once fire vs bisque plus final fire for unglazed pieces
Posted 24 February 2013 - 11:14 AM
I don't think I've seen this topic before and had no results on a search. I am making a japanese lantern textured to look like stone. It consists of 5 separate unglazed parts made of standard 112 which will just be set on top of each other for the final piece. I am in a small class at a community art center and there will be only one bisque(cone 04) and one final firing (cone 6). Due to logistics, it looks like I might have to fire some of it in bisque and some of it only once in the final fire. So here are my questions:
1.Might the parts that have been fired differently look different?
2. since there will be no glaze applied, I think the once firing on a glaze schedule will be ok with respect to the impurities burning out, etc. Am I correct?
3. I want a matte finish. The piece will be outside. Should I leave it bare, or find some type of sealant to protect it that won't impart a sheen?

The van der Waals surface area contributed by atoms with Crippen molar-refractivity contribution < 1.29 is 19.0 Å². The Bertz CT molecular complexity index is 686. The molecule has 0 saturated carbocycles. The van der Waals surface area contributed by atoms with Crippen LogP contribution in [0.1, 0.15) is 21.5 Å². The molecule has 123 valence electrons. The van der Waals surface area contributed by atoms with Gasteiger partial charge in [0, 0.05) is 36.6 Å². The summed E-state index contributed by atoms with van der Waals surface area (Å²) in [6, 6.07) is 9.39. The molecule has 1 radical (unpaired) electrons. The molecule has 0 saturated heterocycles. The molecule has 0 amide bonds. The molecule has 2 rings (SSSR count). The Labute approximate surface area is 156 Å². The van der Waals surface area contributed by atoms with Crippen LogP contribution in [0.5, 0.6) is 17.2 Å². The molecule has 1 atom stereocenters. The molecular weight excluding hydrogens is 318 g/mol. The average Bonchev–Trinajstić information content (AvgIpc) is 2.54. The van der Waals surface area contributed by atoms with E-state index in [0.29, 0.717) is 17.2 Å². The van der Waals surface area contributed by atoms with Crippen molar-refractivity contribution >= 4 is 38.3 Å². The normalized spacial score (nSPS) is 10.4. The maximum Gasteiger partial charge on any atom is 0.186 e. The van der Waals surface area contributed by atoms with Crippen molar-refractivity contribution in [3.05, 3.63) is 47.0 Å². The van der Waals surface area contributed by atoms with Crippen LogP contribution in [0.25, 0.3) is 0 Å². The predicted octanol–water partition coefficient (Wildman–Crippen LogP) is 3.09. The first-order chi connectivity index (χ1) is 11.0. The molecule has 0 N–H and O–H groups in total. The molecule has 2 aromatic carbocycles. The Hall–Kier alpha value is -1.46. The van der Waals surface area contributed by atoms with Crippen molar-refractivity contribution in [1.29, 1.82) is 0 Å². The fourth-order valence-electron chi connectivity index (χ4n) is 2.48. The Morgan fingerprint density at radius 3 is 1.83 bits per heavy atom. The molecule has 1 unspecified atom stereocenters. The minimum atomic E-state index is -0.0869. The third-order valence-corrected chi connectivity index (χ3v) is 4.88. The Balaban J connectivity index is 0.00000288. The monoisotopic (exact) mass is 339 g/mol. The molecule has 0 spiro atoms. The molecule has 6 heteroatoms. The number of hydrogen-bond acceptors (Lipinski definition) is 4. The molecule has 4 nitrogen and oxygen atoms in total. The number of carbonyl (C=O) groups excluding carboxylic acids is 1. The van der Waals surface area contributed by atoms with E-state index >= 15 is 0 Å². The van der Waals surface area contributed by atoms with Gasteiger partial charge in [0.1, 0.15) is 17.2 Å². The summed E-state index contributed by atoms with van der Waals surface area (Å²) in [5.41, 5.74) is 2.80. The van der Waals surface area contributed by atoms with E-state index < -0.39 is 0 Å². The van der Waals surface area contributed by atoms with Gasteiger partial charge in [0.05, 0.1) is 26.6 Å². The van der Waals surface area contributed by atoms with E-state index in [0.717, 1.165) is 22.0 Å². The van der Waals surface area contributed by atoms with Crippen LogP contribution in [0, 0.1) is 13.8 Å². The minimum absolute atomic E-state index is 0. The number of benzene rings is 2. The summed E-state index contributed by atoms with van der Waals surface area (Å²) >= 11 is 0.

Oops, sorry. I think I should have posted this in the other section.
Posted 24 February 2013 - 01:42 PM
If the lantern sits on the ground, you might have a problem with absorption, especially if the temperatures get to freezing. Freezing/thawing will stress the clay body.
Posted 25 February 2013 - 05:06 AM
I know when I fire, a bisque fire (cone 05) takes 12 hours to fire to a lower temperature, to burn crud out. Glaze fire (cone 5) goes for 8 hours to a higher temp, much steeper cycle. You might have a problem with things blowing up, or you might not.
Whistling Fish Pottery
Posted 25 February 2013 - 01:43 PM
Kiln Repair Tech
Owner, Neil Estrick Gallery, LLC
Posted 27 February 2013 - 08:01 PM
Sorry I did not make that clear. All pieces were meant to be bisque fired first, then high fired. I think I will try harder to get the 2 pieces I have at home to the studio so they can get in with the bisque fire too. (It's a long drive). I would hate for them to blow up as they were a lot of work...not to mention ruining other students' work. Or I could try harder and work faster to get my own kiln up and running!
Thank you all for your thoughts and taking the time to write.
Posted 28 February 2013 - 07:39 PM
the main problem i see with your original post is the fact that your studio bisques and you're planning to put greenware inside a glaze firing. you need to make sure whomever's firing that kiln KNOWS and adjusts the schedule accordingly - or you risk blowing up your work.